What happened instead was that DOLA sent out an email to mobile home stakeholders and landlords on Friday, notifying them that the complaint form could be accessed online and that, because of COVID-19, the program would prioritize complaints related to eviction as well as public safety issues.
“Number one, we don’t want people to potentially lose their home,” DOLA’s Miskell said. “It’s an unsecure time financially and, of course, health-wise. Number two, we also want to adhere to the governor’s order as well. So it’s kind of working with both, prioritizing in that way. At same time, if we see complaints that involve people’s health or safety, not related to eviction or COVID, we’re of course prioritizing those as well.”
Advocates anticipate more complaints
Cesiah Guadarrama Trejo, a community organizer for the advocacy group 9to5 Colorado, said that while no one has told her directly that they’ve filed a complaint or plan to, she continues to receive calls raising concerns — and so assumes that activity with the program will increase.
Trejo said she’s aware that some landlords have notified homeowners of rent increases, although that’s not specifically covered by the dispute resolution process. But with the latent demand for relief on a variety of other issues that do fall under the program, she added that she’s eager to find out what complaints the state will consider for the quickest action.
“Right now, a lot of people have lost their job and income and can’t pay rent,” she said. “But there are still other issues with maintenance or other things that folks have been waiting to file. I don’t know that from the community end people will be slow to submit. I think people will still submit things, but I’m curious to see the types of issues that will be considered priority because of the time we’re in.”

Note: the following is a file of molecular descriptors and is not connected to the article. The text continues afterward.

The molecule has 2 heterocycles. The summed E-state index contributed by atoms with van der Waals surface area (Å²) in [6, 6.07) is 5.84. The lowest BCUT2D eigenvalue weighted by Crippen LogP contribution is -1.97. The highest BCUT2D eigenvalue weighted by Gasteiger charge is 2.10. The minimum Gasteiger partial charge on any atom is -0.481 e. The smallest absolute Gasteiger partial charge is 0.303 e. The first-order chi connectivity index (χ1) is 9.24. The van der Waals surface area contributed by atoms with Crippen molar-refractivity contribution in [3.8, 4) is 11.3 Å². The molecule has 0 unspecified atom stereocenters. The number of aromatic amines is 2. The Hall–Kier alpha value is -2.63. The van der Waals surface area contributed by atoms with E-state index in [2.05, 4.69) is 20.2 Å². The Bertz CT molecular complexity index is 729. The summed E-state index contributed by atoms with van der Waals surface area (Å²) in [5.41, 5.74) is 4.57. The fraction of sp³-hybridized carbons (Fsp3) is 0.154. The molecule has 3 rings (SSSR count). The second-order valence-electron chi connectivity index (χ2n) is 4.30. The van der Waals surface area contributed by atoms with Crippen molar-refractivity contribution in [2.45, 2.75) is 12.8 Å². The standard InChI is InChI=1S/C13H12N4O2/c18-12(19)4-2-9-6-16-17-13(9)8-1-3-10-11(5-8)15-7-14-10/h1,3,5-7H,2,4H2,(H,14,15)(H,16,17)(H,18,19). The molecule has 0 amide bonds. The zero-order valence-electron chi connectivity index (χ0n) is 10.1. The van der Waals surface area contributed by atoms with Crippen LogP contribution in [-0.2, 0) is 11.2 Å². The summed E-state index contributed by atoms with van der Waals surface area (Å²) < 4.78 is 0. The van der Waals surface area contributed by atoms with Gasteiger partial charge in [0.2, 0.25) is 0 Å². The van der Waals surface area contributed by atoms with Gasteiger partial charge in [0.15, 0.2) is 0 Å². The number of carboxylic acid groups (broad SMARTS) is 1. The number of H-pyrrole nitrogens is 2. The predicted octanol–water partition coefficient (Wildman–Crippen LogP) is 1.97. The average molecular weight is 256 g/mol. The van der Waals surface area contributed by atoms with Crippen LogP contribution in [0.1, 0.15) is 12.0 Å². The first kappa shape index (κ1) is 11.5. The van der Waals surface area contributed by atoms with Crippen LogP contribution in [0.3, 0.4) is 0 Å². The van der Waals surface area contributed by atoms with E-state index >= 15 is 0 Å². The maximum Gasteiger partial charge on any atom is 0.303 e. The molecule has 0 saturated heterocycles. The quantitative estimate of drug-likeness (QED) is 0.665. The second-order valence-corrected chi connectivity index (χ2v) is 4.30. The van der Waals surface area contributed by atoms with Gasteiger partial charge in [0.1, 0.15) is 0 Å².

The complaints remain confidential until they’re resolved, Miskell said, and then become part of a public database the agency reports annually.
Trejo said her attention now turns to figuring out how best to get information on the process to residents digitally, since the stay-at-home order made her typical in-person organizing impossible. Many residents lack access to computers or the internet.
Renée Hummel, who lives in Boulder’s Vista Village mobile home park and also serves on the steering committee of the Colorado Coalition of Manufactured Home Owners, said some residents might wait to file complaints until the bills currently waiting in the legislature become law — giving them more avenues to seek relief.
She’s also not too surprised at the slow start to the complaint process, “considering how caught up we are in COVID situation.”
Her conversations with neighbors center on the uncertainty that lies ahead. As residents struggle with when they might be able to return to work, they’re also juggling not just rent payments, but the monthly crush of other bills.
One conversation, with a woman who lives nearby, typified the collective angst.
“She cleans houses — non-essential services under the order,” Hummel said. “She managed to pay rent, but now it’s the rest of the bills. It’s such an uncertain time, we don’t know what’s going to happen, how fast people can get back to work.”